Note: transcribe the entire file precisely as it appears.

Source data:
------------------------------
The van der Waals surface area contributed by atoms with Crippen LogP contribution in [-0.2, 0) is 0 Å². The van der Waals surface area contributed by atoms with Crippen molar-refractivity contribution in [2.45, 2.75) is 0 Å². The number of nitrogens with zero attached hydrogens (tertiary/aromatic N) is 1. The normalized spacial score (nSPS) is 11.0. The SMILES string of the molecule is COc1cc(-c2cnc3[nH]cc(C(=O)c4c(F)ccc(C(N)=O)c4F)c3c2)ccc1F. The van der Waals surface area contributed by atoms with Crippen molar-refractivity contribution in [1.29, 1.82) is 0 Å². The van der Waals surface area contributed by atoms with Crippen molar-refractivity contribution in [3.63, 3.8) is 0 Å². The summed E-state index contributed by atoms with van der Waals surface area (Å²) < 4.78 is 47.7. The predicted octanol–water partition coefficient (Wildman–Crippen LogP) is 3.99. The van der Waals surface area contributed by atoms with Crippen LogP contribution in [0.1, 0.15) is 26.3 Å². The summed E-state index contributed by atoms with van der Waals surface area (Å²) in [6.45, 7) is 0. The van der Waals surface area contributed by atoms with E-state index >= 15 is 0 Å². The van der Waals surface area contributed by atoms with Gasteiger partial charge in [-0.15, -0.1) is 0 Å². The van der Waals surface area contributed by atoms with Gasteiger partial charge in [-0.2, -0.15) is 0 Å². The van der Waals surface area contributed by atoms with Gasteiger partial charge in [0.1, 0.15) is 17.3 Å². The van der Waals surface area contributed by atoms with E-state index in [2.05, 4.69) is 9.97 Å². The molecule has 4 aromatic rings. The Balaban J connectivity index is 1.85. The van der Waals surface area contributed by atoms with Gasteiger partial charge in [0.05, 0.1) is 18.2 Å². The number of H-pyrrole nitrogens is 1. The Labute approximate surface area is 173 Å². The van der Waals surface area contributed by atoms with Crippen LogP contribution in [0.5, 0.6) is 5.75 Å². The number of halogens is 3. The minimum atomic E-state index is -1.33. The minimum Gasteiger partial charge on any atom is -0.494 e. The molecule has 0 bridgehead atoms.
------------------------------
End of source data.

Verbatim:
The van der Waals surface area contributed by atoms with Crippen LogP contribution in [-0.2, 0) is 0 Å². The van der Waals surface area contributed by atoms with Crippen molar-refractivity contribution in [2.45, 2.75) is 0 Å². The number of nitrogens with zero attached hydrogens (tertiary/aromatic N) is 1. The normalized spacial score (nSPS) is 11.0. The SMILES string of the molecule is COc1cc(-c2cnc3[nH]cc(C(=O)c4c(F)ccc(C(N)=O)c4F)c3c2)ccc1F. The van der Waals surface area contributed by atoms with Crippen molar-refractivity contribution in [1.29, 1.82) is 0 Å². The van der Waals surface area contributed by atoms with Crippen molar-refractivity contribution in [3.63, 3.8) is 0 Å². The summed E-state index contributed by atoms with van der Waals surface area (Å²) < 4.78 is 47.7. The predicted octanol–water partition coefficient (Wildman–Crippen LogP) is 3.99. The van der Waals surface area contributed by atoms with Crippen LogP contribution in [0.1, 0.15) is 26.3 Å². The summed E-state index contributed by atoms with van der Waals surface area (Å²) in [6.45, 7) is 0. The van der Waals surface area contributed by atoms with E-state index >= 15 is 0 Å². The van der Waals surface area contributed by atoms with Gasteiger partial charge in [-0.15, -0.1) is 0 Å². The van der Waals surface area contributed by atoms with Gasteiger partial charge in [-0.2, -0.15) is 0 Å². The van der Waals surface area contributed by atoms with Gasteiger partial charge in [0.1, 0.15) is 17.3 Å². The van der Waals surface area contributed by atoms with E-state index in [2.05, 4.69) is 9.97 Å². The molecule has 4 aromatic rings. The Balaban J connectivity index is 1.85. The van der Waals surface area contributed by atoms with Gasteiger partial charge in [0.05, 0.1) is 18.2 Å². The number of H-pyrrole nitrogens is 1. The Labute approximate surface area is 173 Å². The van der Waals surface area contributed by atoms with Crippen LogP contribution in [0.5, 0.6) is 5.75 Å². The number of halogens is 3. The minimum atomic E-state index is -1.33. The minimum Gasteiger partial charge on any atom is -0.494 e. The molecule has 0 bridgehead atoms.